At a Starbucks in the futuristic headquarters of Naver, South Korea’s biggest internet company, a line of robots is on standby to fetch coffee for the company’s employees.
About 100 robots on wheels — called Rookies — wander around the offices, carrying out simple tasks such as delivering meals and parcels and testing the boundaries of human interaction with machines in one of the first examples of a robot-friendly building.
Naver has been experimenting with integrating service robots into office life for more than a year in the 36-storey building on the southern outskirts of Seoul. These “brainless” robots roam around the building, rolling through security gates and taking lifts, powered by Naver’s cloud system that enables them to see, recognise and operate seamlessly.
The company is now keen to export the cutting-edge 5G-based cloud robotics technology, with many countries in Europe as well as Japan and Saudi Arabia expressing interest in benchmarking its system.
“There are not many companies globally who can offer this high-quality robot service at this scale,” said Seok Sang-ok, chief executive of Naver Labs, Naver’s research and development unit, in an interview with the Financial Times.
“This requires a lot of seamless co-operation with many of our affiliates. Naver’s wide-ranging services, including search engines, online shopping and social networking, have allowed us to experiment with various robot technologies and services, all in-house.”
Like Amazon, Naver sells products online and operates a sizeable cloud business. It spends about a quarter of its annual sales on R&D with Naver Labs in charge of developing artificial intelligence, robotics and autonomous driving.
Naver’s “digital twin” technology — a 3D scan of cities and buildings — also helps the robots to recognise their surroundings and find the most efficient routes. As they operate with just a normal video camera and without advanced processors and navigation tools, it costs much less to make them, Naver says.
“We’ve tested the robots for more than a year and now have a lot of data on human interaction with robots,” said Seok. “We’ll focus on exporting IT services, as I believe our robotics technology using the cloud will become much better in two to three years.”
Park Sang-soo, a researcher at the Korea Institute for Industrial Economics and Trade, said Naver faced export challenges, with the complexity of its technology meaning it was not as easy as “selling just a fleet of robots”.
“Naver’s robots are working well in its offices because the building was designed for that purpose, but it should consider the non-technological factors of the target countries such as their IT infrastructure and regulation to sell its platform solution,” he said.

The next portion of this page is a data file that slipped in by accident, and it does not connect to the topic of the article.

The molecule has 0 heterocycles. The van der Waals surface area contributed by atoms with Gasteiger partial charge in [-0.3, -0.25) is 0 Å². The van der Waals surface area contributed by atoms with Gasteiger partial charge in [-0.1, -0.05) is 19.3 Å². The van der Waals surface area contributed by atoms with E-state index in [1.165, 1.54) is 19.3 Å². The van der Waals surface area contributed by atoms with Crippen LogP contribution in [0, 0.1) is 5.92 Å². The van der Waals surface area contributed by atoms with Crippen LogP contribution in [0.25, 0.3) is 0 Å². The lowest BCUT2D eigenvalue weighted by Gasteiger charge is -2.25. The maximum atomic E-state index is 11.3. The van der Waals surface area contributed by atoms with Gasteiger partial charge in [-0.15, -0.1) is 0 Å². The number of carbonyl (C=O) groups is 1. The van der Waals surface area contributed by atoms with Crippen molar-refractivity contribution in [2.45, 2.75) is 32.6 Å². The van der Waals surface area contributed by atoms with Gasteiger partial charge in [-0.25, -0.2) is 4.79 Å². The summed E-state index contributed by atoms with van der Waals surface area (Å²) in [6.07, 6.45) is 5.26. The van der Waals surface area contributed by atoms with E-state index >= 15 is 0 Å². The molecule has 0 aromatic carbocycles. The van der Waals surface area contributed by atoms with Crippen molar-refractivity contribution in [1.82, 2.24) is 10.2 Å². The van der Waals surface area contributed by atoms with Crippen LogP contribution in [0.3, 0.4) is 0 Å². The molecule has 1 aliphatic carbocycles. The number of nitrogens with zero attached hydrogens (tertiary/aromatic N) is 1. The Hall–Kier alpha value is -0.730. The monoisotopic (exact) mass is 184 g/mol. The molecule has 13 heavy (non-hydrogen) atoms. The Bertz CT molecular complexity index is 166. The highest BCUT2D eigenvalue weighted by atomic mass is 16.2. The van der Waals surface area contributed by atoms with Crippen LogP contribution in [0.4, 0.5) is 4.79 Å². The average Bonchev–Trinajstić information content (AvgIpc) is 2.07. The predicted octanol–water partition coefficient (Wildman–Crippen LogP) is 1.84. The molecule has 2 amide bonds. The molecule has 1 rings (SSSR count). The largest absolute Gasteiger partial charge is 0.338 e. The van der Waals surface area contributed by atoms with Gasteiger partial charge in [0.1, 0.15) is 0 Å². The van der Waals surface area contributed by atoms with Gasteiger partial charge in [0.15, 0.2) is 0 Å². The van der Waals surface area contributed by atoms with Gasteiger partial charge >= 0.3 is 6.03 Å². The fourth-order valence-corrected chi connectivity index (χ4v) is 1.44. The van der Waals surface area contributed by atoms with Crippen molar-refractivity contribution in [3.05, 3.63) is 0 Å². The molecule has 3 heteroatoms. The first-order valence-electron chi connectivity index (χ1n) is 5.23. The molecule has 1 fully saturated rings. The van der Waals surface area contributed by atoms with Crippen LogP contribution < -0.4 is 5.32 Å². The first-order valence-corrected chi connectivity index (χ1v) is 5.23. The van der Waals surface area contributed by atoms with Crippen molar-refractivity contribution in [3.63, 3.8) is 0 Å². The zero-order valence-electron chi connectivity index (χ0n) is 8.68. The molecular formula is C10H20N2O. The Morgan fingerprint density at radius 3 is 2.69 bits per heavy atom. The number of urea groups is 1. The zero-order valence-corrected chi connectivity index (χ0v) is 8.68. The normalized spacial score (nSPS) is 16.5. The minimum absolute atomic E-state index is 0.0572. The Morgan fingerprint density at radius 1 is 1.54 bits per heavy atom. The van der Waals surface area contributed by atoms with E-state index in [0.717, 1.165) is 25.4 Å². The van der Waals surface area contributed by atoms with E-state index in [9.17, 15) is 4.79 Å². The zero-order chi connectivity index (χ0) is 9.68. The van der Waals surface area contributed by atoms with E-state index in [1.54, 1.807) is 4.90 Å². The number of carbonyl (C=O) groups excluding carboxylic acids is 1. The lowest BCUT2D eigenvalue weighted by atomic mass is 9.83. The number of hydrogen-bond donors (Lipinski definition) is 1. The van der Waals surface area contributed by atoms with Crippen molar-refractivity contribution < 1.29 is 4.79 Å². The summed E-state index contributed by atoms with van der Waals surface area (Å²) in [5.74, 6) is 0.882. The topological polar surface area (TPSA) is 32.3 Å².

South Korea has a thriving domestic robot industry, most of them being deployed in factories, as the country sees AI and robots as key to alleviating labour shortages in the face of the world’s lowest birth rate.
According to the International Federation of Robotics, South Korea has the highest “robot density” in the world, with 1,000 industrial robots per 10,000 manufacturing employees, compared with 399 in Japan, 322 in China, and 274 in the US.
Robots are widely used in Korea’s car and semiconductor plants, but they are also becoming an increasingly visible part of day-to-day life. Sales of service robots in South Korea are expected to almost double from $530mn this year to $1bn in 2026, an average annual increase of 23 per cent, according to the Korea Institute of Science and Technology Information.
Naver is looking to sell a combination of systems for industrial and server robots. Last month, it opened Asia’s largest data centre to accelerate its push into AI and the cloud. In the vast building in Sejong City that houses 600,000 servers, multiple robots carry heavy servers between IT warehouses and server rooms, while self-driving shuttles are in operation for employees and visitors to the campus.
“We have a full portfolio [of technologies] that can cover many new use cases,” said Albert Wang, Naver Labs’ principal researcher. “A lot of companies focus on single applications. We are really looking at the system levels. We have multiple types of robot systems co-operating together.”
Despite being a technology powerhouse, South Korea remains weak in software development, with its tech exports mostly confined to hardware such as chips, electronics and electric vehicle batteries. Naver is trying to change that picture, with exports of IT services like digital twins, robotics and AI tools, although it has so far failed to gain a foothold abroad with its powerful search engine.
Earlier this year, the country won its first major high-tech export contract to the Middle East to build and operate digital twins or virtual versions of five cities including Riyadh, Medina and Mecca, for five years. It is also looking to offer tailored versions of its latest ChatGPT-like artificial intelligence model to foreign governments concerned about US data controls.
“We are just beginning to export our IT services, which can become the country’s new export driver,” said Seok. “We aim to become the leading exporter of the country’s IT services in the medium to long term.”
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